How does it work?

There may be specific technical documentation, or even the full source code to generate deconstructed images, depending on the interest of the community on this technique. Yet I wanted to give some overall description on how the generative process occurs.

First it is important to define exactly how the energy of the image is computed. Color smoothness is assessed by adding up color differences among each pixel and its neighbors. Most of the images we see in the digital world come in the form of RGB images, where color is encoded using 3 componentes: red (R), green (G) and blue (B). Each of these 3 numbers typically ranges between 0 and 255. The color of the pixel is then defined by the (R,G,B) triplet. If we want to measure the color difference between two pixels: (R1, G1, B1) and (R2, G2, B2), we could simply calculate the Euclidian distance:

    \begin{align*} Difference=\sqrt{(R_1-R_2)^2+(G_1-G_2)^2+(B_1-B_2)^2} \end{align*}

The color space RGB is very intuitive but it is not well suited to calculate perceptual differences. This means that two color differences maybe numerically identical but radically different for a human observer. Another less known (and not intuitive) color space is L*a*b*. RGB images can be transformed to this new color space and each pixel will have a triplet (L1, a1, b1). The color difference formula in this new space will be better to match numerical values and human perception:

    \begin{align*} Difference=\sqrt{(L_1-L_2)^2+(a_1-a_2)^2+(b_1-b_2)^2} \end{align*}

Now that we know how to calculate the difference of color between two pixels the graph illustrates how to calculate the energy of the whole image. Each of the yellow arrows imply a color difference, to be calculated as in the above formula.

The energy of the image will be the sum of all yellow arrows. It must be noted that color differences are only calculated once, i.e. if we account for the difference between pixel(1,1) and (2,2), we do not add up the reciprocal one (pixel(2,2) and pixel(1,1)).

Now that we know how to calculate the energy of the complete image, the task is to reduce it by changing pixel locations. This task is done using an adaptive simulated annealing (ASA) algorithm. The algorithm does not follow exactly the concepts described by Lester Ingber[7] (who invented ASA), as I failed to take profit of his implementation proposal for this particular problem. Finally a slightly different adaptive approach was implemented that led to faster and more predictable results than the standard simulated annealing (SA) algorithm.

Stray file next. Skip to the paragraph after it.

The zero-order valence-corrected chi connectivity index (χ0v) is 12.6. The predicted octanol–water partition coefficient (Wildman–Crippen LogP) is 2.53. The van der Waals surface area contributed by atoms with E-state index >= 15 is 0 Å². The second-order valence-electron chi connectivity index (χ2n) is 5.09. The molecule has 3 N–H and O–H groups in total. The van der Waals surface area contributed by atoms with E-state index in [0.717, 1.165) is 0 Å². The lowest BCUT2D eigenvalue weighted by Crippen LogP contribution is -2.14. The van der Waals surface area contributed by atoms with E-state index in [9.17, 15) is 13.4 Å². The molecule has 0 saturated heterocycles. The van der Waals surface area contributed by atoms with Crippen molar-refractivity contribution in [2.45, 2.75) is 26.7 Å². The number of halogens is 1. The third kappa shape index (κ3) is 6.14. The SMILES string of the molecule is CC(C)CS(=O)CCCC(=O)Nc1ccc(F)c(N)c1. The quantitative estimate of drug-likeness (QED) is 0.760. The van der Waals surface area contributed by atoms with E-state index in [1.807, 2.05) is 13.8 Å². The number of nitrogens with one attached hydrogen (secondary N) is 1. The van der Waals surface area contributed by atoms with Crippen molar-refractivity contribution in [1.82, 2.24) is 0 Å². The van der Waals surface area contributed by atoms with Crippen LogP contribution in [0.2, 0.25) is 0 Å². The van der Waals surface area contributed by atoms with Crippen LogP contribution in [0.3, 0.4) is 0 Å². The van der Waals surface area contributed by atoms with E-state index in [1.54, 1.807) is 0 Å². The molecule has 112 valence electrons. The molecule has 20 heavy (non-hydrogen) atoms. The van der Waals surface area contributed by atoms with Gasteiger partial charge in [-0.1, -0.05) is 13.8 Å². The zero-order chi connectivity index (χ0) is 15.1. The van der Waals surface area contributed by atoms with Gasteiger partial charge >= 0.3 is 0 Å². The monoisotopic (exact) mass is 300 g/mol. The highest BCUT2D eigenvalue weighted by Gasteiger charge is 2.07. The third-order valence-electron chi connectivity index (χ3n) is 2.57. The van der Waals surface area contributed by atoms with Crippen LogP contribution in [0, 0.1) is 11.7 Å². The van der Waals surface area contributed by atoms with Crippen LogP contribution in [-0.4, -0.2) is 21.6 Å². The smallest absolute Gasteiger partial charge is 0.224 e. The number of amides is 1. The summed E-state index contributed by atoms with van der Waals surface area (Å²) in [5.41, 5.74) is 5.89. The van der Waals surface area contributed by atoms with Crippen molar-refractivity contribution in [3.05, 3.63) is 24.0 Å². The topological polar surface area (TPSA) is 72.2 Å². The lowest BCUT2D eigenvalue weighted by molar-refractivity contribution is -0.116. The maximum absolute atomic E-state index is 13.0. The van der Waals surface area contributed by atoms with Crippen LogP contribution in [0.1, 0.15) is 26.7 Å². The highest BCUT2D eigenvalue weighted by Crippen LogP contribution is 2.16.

The approach, in very simple terms, consists of:

1. Swapping randomly two pixels and evaluating if that produces overall a better (lower energy) or worse result (higher energy).

2. If the change produces a better result it is accepted, and the iteration starts again.

3. If the change produces a worse result it will be accepted “sometimes”. The likelihood of accepting a worse change is governed by a parameter called temperature.

The whole algorithm (simulated annealing) is inspired in the annealing processes in metals and how a slow cool-down produces better atomic arrangements than a fast cool down.

At the initial stages, the temperature is high (worse changes are widely accepted) and eventually the temperatur is reduced (worse changes are not accepted). One key element of the success is how to reduce the temperature (when, how much, for how long, etc…).

In my experience the best solutions require a full shake out of the pixels or full randomization as a first step. This can be done either starting at a high temperature or pre-shuffling the pixels before the optimization starts. Eventually the quality of the solution (low energy) depends on the number of iterations and the right cooling approach.

One final thought goes to the pixels in the border of the image, as they will have less neighbors than the internal pixels. To circumvent this limitation a continuity condition has been implemented, meaning that the generated images will naturally tile up placing a copy of the optimized image on the right, the left, up or down. This has been found as a beautiful add-on.

The final result that can be contemplated in the NFTs is shown in two different forms. In the simplest one the final image, with extraordinary low energy, is shown. In the second form a movie of the transition from the original image and the annealing process is available.

Video of the process

Note: The process starts with an aesthetic pixel randomization.










#deconstructedimage #imagedeconstruction #generativeart #simulatedannealing #algorithm #optimization #innovation